One of the greatest collectors of Daumier lithographs was the painter Edgar Degas. He owned about 1’700 prints by Daumier among which also the “Rue Transnonain” on China paper. This print was exhibited at the large Daumier retrospective of 1999/2000 in Ottawa, Paris and Washington.

See here a copy of the original manuscript of the beginning of chapter 2 by Maréchal Bugeaud: "De la guerre des rues et des maisons" of 1848. Bugeaud (1784-1849) was in charge of repressing the insurrection of 1834, where the massacre of Rue Transnonain took place - depicted in this famous lithograph.

The importance of Daumier’s “Rue Transnonain” in its expression of historic dramatic events equals Goya’s “Disaster of War” and “Executions of 3 May” where Spanish farmers had been massacred by French soldiers. According to Rose ( NYT 4.3.07) in ' Anatomy of a Classic', neither Goya nor Manet considred themselves as artists with political power. We tend to disagree, especially when looking at the impact on politics which Goya and certainly Daumier had during their time.

A similar meaning is attributed later to Picasso’s “Guernica”.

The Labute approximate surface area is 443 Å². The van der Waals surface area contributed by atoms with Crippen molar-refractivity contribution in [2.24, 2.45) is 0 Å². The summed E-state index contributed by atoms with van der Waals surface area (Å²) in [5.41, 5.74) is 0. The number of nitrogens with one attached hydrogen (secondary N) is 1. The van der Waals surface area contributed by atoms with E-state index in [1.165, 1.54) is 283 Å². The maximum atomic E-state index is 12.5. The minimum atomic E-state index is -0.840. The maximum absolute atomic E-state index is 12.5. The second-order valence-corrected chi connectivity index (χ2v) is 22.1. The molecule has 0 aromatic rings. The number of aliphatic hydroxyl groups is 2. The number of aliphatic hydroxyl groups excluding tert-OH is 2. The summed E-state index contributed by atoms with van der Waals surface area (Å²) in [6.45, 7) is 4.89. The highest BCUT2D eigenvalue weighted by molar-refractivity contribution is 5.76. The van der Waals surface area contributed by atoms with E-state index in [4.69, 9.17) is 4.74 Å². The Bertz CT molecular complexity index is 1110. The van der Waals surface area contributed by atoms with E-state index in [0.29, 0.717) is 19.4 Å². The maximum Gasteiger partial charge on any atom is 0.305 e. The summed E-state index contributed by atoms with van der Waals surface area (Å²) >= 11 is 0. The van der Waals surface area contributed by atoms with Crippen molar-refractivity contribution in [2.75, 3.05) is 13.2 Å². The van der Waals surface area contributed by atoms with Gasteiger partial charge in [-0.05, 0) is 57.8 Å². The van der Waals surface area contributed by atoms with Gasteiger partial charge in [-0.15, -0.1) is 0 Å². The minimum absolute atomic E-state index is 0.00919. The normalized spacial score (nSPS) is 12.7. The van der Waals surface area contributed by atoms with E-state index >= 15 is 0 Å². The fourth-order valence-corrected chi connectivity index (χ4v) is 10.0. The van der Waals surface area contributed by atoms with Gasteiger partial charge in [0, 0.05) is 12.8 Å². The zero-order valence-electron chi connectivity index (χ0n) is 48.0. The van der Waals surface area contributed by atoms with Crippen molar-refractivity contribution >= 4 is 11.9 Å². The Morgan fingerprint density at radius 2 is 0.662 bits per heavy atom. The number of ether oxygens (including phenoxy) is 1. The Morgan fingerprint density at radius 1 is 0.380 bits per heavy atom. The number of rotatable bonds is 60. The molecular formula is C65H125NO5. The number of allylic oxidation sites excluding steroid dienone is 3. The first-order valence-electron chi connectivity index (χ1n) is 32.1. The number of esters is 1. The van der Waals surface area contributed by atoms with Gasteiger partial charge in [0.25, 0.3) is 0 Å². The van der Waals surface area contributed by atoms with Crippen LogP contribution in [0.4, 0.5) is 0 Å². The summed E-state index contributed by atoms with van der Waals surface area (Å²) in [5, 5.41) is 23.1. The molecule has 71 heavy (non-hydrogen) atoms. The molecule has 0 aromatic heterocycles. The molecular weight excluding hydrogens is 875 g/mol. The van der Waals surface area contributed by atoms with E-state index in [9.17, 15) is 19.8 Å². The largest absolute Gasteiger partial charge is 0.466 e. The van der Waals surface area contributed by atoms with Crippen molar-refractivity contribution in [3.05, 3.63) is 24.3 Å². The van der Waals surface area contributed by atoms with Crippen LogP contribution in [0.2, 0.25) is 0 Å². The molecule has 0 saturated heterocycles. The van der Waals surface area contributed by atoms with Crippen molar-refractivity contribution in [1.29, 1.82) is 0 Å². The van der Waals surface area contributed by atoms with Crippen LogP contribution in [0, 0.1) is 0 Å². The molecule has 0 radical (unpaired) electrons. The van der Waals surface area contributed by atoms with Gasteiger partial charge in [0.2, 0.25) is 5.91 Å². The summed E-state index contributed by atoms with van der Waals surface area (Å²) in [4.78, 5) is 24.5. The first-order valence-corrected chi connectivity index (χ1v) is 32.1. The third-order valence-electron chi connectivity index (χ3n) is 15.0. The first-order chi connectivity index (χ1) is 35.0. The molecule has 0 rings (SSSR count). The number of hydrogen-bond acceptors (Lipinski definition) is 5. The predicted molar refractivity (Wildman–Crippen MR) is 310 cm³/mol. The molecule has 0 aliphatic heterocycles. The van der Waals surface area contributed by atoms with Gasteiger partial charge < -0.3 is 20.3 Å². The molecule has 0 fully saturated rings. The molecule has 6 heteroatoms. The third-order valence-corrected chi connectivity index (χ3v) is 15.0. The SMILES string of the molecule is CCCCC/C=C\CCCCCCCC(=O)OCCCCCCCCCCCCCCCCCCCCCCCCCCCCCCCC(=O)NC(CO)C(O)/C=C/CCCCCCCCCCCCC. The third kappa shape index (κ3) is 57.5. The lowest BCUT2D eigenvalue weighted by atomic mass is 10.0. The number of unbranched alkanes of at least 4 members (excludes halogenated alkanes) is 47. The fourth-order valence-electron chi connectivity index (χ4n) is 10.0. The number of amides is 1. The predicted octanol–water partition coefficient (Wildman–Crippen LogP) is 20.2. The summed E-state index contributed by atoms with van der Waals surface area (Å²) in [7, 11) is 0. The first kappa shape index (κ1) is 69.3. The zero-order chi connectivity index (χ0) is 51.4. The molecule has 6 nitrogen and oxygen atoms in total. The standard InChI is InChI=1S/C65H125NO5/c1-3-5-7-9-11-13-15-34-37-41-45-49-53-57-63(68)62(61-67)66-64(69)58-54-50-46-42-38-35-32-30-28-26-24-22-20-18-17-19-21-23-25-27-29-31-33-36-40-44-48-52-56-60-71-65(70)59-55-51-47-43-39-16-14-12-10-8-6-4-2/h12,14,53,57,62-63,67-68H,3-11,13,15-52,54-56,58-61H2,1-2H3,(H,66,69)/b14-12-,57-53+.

Another similarity can be found in an oil painting by Peter Paul Rubens (1577-1640), “Die Beweinung Christi” (1613/14). It is part of the private collection of the Prince of Liechtenstein (oil on canvas, 150 x 204 cm, Inv.-Nr. G 62).

A study by Emilio Vedova in 1937 also shows certain similarities to Daumier’s “Rue Transnonain”.

André Gill (1840-1885), a caricaturist and great admirer of Daumier, published a caricature of Daumier's Rue Transnonain: "Crac!", colored wood engraving (472 x 634 mm sheet size) which appeared in the satirical paper "La Lune", nr. 11 as centerfold.
Read here an Hommage to Daumier by Gill, published on Feb. 23, 1879, right after Daumier's death.

Read here about LA CARICATURE and L’ASSOCIATION MENSUELLE .

In 2016 an undergraduate Art student at UCLA commented DR135 as follows:
"Silence and Anger in Daumier’s Rue Transnonain
October 19, 2016 – By Maddie Duncan, UCLA Art History Student
One of Daumier’s greatest works, is Rue Transnonain, created in 1834 in response to political unrest, presents a dramatic imagining of a massacre of innocents. While the piece draws from current events, there is an unnerving sense of silence and anger not found in his other works.